Make Ahead

Single Pumpkin & Potato Soup with Fennel & Sage

September 19, 2013
3 Ratings
  • Serves 4 to 6
Author Notes

"Single" because of its singular simplicity. One of every soup-friendly ingredients mingles in this velvety autumn minestra. —Cassie Jones

Test Kitchen Notes

I hoped for a pumpkin soup that wouldn't end up being run-of-the-mill: success! Cassie's soup is delightful: easy to make, full of fresh ingredients, and hearty enough for a stand-alone meal. The potato adds a velvety richness that balances the slight spiciness of the fennel, and the sage is the perfect final seasoning. Since a single-pound pumpkin is nearly impossible to find, I roasted a larger one and used half. Additionally, I substituted vegetable broth for water and served the soup with crumbled goat cheese, which added a touch more creaminess. Definitely a new addition to our fall soup rotation. —kitchen_ninja

What You'll Need
  • 1 pound whole pumpkin
  • 1 tablespoon olive oil
  • 1 medium fennel bulb
  • 1 medium carrot
  • 1 stalk of celery
  • 1 small yellow onion
  • 1 pink shallot
  • 1 large clove of garlic
  • 1 large potato (baking size)
  • 1 quart water (or stock)
  • 1 pinch freshly grated nutmeg
  • 1 bay leaf
  • 1 teaspoon fresh sage (about 4 to 6 leaves)
  • 1 teaspoon salt
  • 1 dash pepper
  • Parmigiano-Reggiano cheese (optional, for garnish)
  • Crusty bread, for serving
  1. Preheat oven to 400° F. Cut off the top and bottom off of your pumpkin. Halve and remove seeds. Place the pumpkin halves cut-side down onto a baking sheet lined with aluminium foil. Bake for 45 minutes or 1 hour, or until very tender when pierced with a fork. Let cool.
  2. Prepare fennel by removing greens and stem base and outer layers if they are bruised. Roughly chop and place in a bowl of cool water. Agitate the fennel and make sure any dirt hiding inside the layers of the fennel has been washed away. Rinse and strain.
  3. Heat olive oil over medium-low in a pot large enough for your entire batch of soup. Add fennel, salt, and pepper.
  4. Roughly chop onion, shallot, garlic, celery, potato, and carrot. Add all of it to the pot. Sautée until the vegetables begin to soften.
  5. Scoop the pumpkin from out of its skin, with a spoon. Add to the pot. Immediately add the water, freshly grated nutmeg, and bay leaf.
  6. Bring soup to a boil over medium-high heat and then reduce heat to a slow simmer. Allow to cook until the potato smashes easily against the side of the pot with a spoon, about 20 to 30 minutes.
  7. Puree the soup with an upright or stick blender. Return to low heat. Taste, then add water, salt, or pepper if needed.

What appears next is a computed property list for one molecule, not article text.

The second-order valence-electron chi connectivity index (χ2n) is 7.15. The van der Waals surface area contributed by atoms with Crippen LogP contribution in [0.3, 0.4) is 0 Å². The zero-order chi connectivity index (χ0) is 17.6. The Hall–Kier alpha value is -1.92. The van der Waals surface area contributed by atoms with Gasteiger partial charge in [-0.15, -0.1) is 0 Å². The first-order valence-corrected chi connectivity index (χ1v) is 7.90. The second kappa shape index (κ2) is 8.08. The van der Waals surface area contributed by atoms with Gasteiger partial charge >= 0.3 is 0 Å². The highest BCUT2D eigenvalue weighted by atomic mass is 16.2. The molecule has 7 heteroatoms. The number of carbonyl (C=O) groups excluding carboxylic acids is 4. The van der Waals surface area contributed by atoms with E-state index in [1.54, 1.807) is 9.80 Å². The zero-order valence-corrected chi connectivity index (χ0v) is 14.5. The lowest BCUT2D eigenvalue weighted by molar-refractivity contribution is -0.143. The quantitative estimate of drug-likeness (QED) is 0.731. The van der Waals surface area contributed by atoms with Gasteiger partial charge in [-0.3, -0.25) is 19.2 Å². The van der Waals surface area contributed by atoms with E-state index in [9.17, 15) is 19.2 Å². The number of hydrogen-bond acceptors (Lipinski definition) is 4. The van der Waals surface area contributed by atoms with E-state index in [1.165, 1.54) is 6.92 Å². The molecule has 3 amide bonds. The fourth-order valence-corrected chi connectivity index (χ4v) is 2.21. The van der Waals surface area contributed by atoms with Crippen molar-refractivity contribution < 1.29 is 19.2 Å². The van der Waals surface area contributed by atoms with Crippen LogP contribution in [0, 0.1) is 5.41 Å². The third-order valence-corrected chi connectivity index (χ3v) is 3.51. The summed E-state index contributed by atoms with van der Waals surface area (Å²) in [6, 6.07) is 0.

8. Remove the small stems at the bases of the leaves of sage. Using a chef's knife or mezzaluna, finely mince the sage into small pieces, smaller than 1 millimeter. For a finer texture, use a mortar and pestle and grind the sage. Add the fine sage to the soup. Stir and let soup set for 15 minutes over very low heat.
  9. Serve the soup warm. If you'd like, top the soup with a good amount of freshly grated Parmigiano-Reggiano cheese. Serve with a good crusty bread.
  10. This soup is wonderful if made ahead, and tastes even better as the next day's leftovers!

See what other Food52ers are saying.

  • Adelucchi
  • Cassie Jones
    Cassie Jones
  • kitchen_ninja
  • sexyLAMBCHOPx

5 Reviews

Adelucchi October 28, 2013
Made this recipe today. I got a pumpkin in my CSA box so I wanted a quick and simple recipe. Had rave reviews from my husband and my extra picky 17 year old grandson!
Can't wait until tomorrow to have the leftovers! I followed the recipe exactly except I added a dollop of plain yogurt and a dusting of smoked paprika. Thanks for the recipe I know I'll use it often especially during pumpkin season.
Cassie J. October 10, 2013
kitchen_ninja, you are awesome! Thank you so much!
kitchen_ninja October 10, 2013
I tested this one (see my headnote above) and loved it -- thanks for sharing it here, Cassie!
Cassie J. October 3, 2013
Thank you! Sorry, for the late reply! The weight of the pumpkin before baking it should be 1 pound. A small, maybe 7-10 inch diameter pumpkin. You could also substitute squash, if you like. And of course, you can always add a little more pumpkin and a little less potato, or the other way around, depending on your tastes.
sexyLAMBCHOPx September 27, 2013
Do you have an approx. weight of the pumpkin for this soup to try? Is it the standard orange one? Looks great!